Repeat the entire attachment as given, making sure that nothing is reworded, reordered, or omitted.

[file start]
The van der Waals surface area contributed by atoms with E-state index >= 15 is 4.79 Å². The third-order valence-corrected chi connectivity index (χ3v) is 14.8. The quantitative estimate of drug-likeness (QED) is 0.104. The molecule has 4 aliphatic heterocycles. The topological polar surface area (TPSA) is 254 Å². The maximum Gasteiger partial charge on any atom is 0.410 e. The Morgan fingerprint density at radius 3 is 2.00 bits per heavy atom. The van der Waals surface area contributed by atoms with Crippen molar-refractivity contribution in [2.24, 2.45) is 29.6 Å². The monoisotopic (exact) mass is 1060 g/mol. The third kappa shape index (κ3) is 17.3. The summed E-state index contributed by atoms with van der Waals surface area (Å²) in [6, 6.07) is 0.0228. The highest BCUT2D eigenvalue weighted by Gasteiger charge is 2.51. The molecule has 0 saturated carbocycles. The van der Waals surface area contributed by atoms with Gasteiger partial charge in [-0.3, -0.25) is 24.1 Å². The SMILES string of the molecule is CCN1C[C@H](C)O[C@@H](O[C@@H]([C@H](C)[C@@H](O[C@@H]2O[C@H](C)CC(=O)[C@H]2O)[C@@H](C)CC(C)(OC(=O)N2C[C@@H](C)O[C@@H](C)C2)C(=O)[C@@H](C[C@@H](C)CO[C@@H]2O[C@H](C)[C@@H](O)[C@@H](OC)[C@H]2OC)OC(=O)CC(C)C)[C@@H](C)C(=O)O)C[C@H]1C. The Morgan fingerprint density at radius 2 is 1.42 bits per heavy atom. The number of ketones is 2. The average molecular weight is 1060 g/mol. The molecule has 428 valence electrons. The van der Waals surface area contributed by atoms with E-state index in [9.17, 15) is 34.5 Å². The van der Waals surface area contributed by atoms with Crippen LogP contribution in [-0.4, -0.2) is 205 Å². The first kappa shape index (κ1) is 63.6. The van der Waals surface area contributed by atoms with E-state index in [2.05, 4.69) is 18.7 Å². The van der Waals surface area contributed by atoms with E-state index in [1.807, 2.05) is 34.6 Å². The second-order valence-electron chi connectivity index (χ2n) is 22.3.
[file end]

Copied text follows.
The van der Waals surface area contributed by atoms with E-state index >= 15 is 4.79 Å². The third-order valence-corrected chi connectivity index (χ3v) is 14.8. The quantitative estimate of drug-likeness (QED) is 0.104. The molecule has 4 aliphatic heterocycles. The topological polar surface area (TPSA) is 254 Å². The maximum Gasteiger partial charge on any atom is 0.410 e. The Morgan fingerprint density at radius 3 is 2.00 bits per heavy atom. The van der Waals surface area contributed by atoms with Crippen molar-refractivity contribution in [2.24, 2.45) is 29.6 Å². The monoisotopic (exact) mass is 1060 g/mol. The third kappa shape index (κ3) is 17.3. The summed E-state index contributed by atoms with van der Waals surface area (Å²) in [6, 6.07) is 0.0228. The highest BCUT2D eigenvalue weighted by Gasteiger charge is 2.51. The molecule has 0 saturated carbocycles. The van der Waals surface area contributed by atoms with Gasteiger partial charge in [-0.3, -0.25) is 24.1 Å². The SMILES string of the molecule is CCN1C[C@H](C)O[C@@H](O[C@@H]([C@H](C)[C@@H](O[C@@H]2O[C@H](C)CC(=O)[C@H]2O)[C@@H](C)CC(C)(OC(=O)N2C[C@@H](C)O[C@@H](C)C2)C(=O)[C@@H](C[C@@H](C)CO[C@@H]2O[C@H](C)[C@@H](O)[C@@H](OC)[C@H]2OC)OC(=O)CC(C)C)[C@@H](C)C(=O)O)C[C@H]1C. The Morgan fingerprint density at radius 2 is 1.42 bits per heavy atom. The number of ketones is 2. The average molecular weight is 1060 g/mol. The molecule has 428 valence electrons. The van der Waals surface area contributed by atoms with E-state index in [9.17, 15) is 34.5 Å². The van der Waals surface area contributed by atoms with Crippen LogP contribution in [-0.4, -0.2) is 205 Å². The first kappa shape index (κ1) is 63.6. The van der Waals surface area contributed by atoms with E-state index in [2.05, 4.69) is 18.7 Å². The van der Waals surface area contributed by atoms with E-state index in [1.807, 2.05) is 34.6 Å². The second-order valence-electron chi connectivity index (χ2n) is 22.3.